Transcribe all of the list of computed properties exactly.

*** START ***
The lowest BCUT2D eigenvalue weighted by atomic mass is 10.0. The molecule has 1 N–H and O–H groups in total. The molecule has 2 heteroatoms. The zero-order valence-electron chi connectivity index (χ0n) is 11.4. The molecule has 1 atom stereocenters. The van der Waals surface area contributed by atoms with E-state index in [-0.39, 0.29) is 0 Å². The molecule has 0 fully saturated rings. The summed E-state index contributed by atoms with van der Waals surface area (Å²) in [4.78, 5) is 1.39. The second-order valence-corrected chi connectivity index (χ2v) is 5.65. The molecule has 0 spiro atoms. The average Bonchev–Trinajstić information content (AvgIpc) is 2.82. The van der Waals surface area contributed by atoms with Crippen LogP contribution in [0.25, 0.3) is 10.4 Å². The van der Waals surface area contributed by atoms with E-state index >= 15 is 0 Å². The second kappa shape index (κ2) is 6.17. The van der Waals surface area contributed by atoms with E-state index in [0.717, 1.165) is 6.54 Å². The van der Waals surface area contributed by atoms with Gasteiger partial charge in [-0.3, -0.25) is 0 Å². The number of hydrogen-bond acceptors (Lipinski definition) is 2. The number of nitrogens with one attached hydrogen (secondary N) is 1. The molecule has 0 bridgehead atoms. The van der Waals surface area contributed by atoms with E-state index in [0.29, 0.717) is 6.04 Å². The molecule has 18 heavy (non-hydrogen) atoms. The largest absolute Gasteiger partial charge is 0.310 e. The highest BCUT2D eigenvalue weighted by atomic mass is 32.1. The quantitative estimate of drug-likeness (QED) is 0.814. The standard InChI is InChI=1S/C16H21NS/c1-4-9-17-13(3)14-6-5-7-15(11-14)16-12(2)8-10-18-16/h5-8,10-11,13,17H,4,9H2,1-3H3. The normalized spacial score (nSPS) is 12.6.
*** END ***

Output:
The lowest BCUT2D eigenvalue weighted by atomic mass is 10.0. The molecule has 1 N–H and O–H groups in total. The molecule has 2 heteroatoms. The zero-order valence-electron chi connectivity index (χ0n) is 11.4. The molecule has 1 atom stereocenters. The van der Waals surface area contributed by atoms with E-state index in [-0.39, 0.29) is 0 Å². The molecule has 0 fully saturated rings. The summed E-state index contributed by atoms with van der Waals surface area (Å²) in [4.78, 5) is 1.39. The second-order valence-corrected chi connectivity index (χ2v) is 5.65. The molecule has 0 spiro atoms. The average Bonchev–Trinajstić information content (AvgIpc) is 2.82. The van der Waals surface area contributed by atoms with Crippen LogP contribution in [0.25, 0.3) is 10.4 Å². The van der Waals surface area contributed by atoms with E-state index >= 15 is 0 Å². The second kappa shape index (κ2) is 6.17. The van der Waals surface area contributed by atoms with E-state index in [0.717, 1.165) is 6.54 Å². The van der Waals surface area contributed by atoms with Gasteiger partial charge in [-0.3, -0.25) is 0 Å². The number of hydrogen-bond acceptors (Lipinski definition) is 2. The number of nitrogens with one attached hydrogen (secondary N) is 1. The molecule has 0 bridgehead atoms. The van der Waals surface area contributed by atoms with E-state index in [0.29, 0.717) is 6.04 Å². The molecule has 18 heavy (non-hydrogen) atoms. The largest absolute Gasteiger partial charge is 0.310 e. The highest BCUT2D eigenvalue weighted by atomic mass is 32.1. The quantitative estimate of drug-likeness (QED) is 0.814. The standard InChI is InChI=1S/C16H21NS/c1-4-9-17-13(3)14-6-5-7-15(11-14)16-12(2)8-10-18-16/h5-8,10-11,13,17H,4,9H2,1-3H3. The normalized spacial score (nSPS) is 12.6.